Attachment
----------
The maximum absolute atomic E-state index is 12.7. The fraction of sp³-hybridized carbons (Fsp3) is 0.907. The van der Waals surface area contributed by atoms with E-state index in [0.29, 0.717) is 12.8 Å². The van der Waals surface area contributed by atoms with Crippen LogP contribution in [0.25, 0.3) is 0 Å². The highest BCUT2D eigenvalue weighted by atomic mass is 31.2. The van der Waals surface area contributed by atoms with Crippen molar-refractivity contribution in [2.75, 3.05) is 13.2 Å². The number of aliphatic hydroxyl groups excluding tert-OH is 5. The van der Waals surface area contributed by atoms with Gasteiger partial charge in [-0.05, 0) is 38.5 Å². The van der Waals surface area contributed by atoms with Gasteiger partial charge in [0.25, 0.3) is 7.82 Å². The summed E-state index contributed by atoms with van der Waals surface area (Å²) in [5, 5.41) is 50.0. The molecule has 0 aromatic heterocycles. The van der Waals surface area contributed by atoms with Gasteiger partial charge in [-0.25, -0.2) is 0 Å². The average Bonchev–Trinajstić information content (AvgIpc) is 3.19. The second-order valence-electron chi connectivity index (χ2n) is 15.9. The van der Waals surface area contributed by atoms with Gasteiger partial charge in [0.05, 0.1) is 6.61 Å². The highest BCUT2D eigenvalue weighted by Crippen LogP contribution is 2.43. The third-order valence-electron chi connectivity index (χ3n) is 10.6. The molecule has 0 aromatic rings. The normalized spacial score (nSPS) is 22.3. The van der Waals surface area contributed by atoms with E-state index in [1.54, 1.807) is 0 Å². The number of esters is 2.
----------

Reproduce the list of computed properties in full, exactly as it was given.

The maximum absolute atomic E-state index is 12.7. The fraction of sp³-hybridized carbons (Fsp3) is 0.907. The van der Waals surface area contributed by atoms with E-state index in [0.29, 0.717) is 12.8 Å². The van der Waals surface area contributed by atoms with Crippen LogP contribution in [0.25, 0.3) is 0 Å². The highest BCUT2D eigenvalue weighted by atomic mass is 31.2. The van der Waals surface area contributed by atoms with Crippen molar-refractivity contribution in [2.75, 3.05) is 13.2 Å². The number of aliphatic hydroxyl groups excluding tert-OH is 5. The van der Waals surface area contributed by atoms with Gasteiger partial charge in [-0.05, 0) is 38.5 Å². The van der Waals surface area contributed by atoms with Gasteiger partial charge in [0.25, 0.3) is 7.82 Å². The summed E-state index contributed by atoms with van der Waals surface area (Å²) in [5, 5.41) is 50.0. The molecule has 0 aromatic heterocycles. The van der Waals surface area contributed by atoms with Gasteiger partial charge in [-0.25, -0.2) is 0 Å². The average Bonchev–Trinajstić information content (AvgIpc) is 3.19. The second-order valence-electron chi connectivity index (χ2n) is 15.9. The van der Waals surface area contributed by atoms with Gasteiger partial charge in [0.05, 0.1) is 6.61 Å². The highest BCUT2D eigenvalue weighted by Crippen LogP contribution is 2.43. The third-order valence-electron chi connectivity index (χ3n) is 10.6. The molecule has 0 aromatic rings. The normalized spacial score (nSPS) is 22.3. The van der Waals surface area contributed by atoms with E-state index in [1.54, 1.807) is 0 Å². The number of esters is 2.